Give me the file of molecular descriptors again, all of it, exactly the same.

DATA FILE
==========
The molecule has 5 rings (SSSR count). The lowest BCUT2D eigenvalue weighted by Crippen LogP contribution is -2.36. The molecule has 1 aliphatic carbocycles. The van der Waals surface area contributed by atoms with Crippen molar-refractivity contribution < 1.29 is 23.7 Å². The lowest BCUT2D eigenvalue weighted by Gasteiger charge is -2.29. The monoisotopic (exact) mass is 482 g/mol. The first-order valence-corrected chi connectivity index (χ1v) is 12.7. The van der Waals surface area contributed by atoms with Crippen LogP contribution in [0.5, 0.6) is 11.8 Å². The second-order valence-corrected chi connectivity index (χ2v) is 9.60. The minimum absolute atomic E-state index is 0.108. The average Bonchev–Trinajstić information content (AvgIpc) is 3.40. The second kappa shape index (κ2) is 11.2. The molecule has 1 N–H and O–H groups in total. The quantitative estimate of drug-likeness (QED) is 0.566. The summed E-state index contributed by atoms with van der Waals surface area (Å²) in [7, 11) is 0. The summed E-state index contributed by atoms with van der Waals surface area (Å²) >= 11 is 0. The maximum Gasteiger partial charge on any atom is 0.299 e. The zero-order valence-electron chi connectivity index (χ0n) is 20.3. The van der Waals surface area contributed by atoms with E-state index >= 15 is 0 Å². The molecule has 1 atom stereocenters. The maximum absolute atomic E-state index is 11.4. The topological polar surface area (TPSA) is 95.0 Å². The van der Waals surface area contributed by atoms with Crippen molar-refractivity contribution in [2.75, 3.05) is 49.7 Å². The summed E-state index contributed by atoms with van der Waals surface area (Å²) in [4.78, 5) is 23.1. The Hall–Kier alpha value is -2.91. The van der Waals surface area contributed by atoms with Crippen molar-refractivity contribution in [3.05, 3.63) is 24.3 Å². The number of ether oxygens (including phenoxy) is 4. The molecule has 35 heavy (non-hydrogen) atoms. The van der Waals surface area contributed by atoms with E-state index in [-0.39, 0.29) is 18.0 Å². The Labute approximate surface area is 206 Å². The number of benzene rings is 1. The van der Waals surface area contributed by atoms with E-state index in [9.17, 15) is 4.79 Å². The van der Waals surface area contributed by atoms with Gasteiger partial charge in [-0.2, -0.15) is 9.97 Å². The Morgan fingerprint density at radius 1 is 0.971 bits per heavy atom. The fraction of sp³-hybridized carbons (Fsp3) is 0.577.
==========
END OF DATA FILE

The molecule has 5 rings (SSSR count). The lowest BCUT2D eigenvalue weighted by Crippen LogP contribution is -2.36. The molecule has 1 aliphatic carbocycles. The van der Waals surface area contributed by atoms with Crippen molar-refractivity contribution < 1.29 is 23.7 Å². The lowest BCUT2D eigenvalue weighted by Gasteiger charge is -2.29. The monoisotopic (exact) mass is 482 g/mol. The first-order valence-corrected chi connectivity index (χ1v) is 12.7. The van der Waals surface area contributed by atoms with Crippen LogP contribution in [0.5, 0.6) is 11.8 Å². The second-order valence-corrected chi connectivity index (χ2v) is 9.60. The minimum absolute atomic E-state index is 0.108. The average Bonchev–Trinajstić information content (AvgIpc) is 3.40. The second kappa shape index (κ2) is 11.2. The molecule has 1 N–H and O–H groups in total. The quantitative estimate of drug-likeness (QED) is 0.566. The summed E-state index contributed by atoms with van der Waals surface area (Å²) in [7, 11) is 0. The summed E-state index contributed by atoms with van der Waals surface area (Å²) >= 11 is 0. The maximum Gasteiger partial charge on any atom is 0.299 e. The zero-order valence-electron chi connectivity index (χ0n) is 20.3. The van der Waals surface area contributed by atoms with E-state index >= 15 is 0 Å². The molecule has 1 atom stereocenters. The maximum absolute atomic E-state index is 11.4. The topological polar surface area (TPSA) is 95.0 Å². The van der Waals surface area contributed by atoms with Crippen molar-refractivity contribution in [2.75, 3.05) is 49.7 Å². The summed E-state index contributed by atoms with van der Waals surface area (Å²) in [4.78, 5) is 23.1. The Hall–Kier alpha value is -2.91. The van der Waals surface area contributed by atoms with Crippen molar-refractivity contribution in [3.05, 3.63) is 24.3 Å². The number of ether oxygens (including phenoxy) is 4. The molecule has 35 heavy (non-hydrogen) atoms. The van der Waals surface area contributed by atoms with E-state index in [-0.39, 0.29) is 18.0 Å². The Labute approximate surface area is 206 Å². The number of benzene rings is 1. The van der Waals surface area contributed by atoms with E-state index in [9.17, 15) is 4.79 Å². The van der Waals surface area contributed by atoms with Gasteiger partial charge in [-0.2, -0.15) is 9.97 Å². The Morgan fingerprint density at radius 1 is 0.971 bits per heavy atom. The fraction of sp³-hybridized carbons (Fsp3) is 0.577.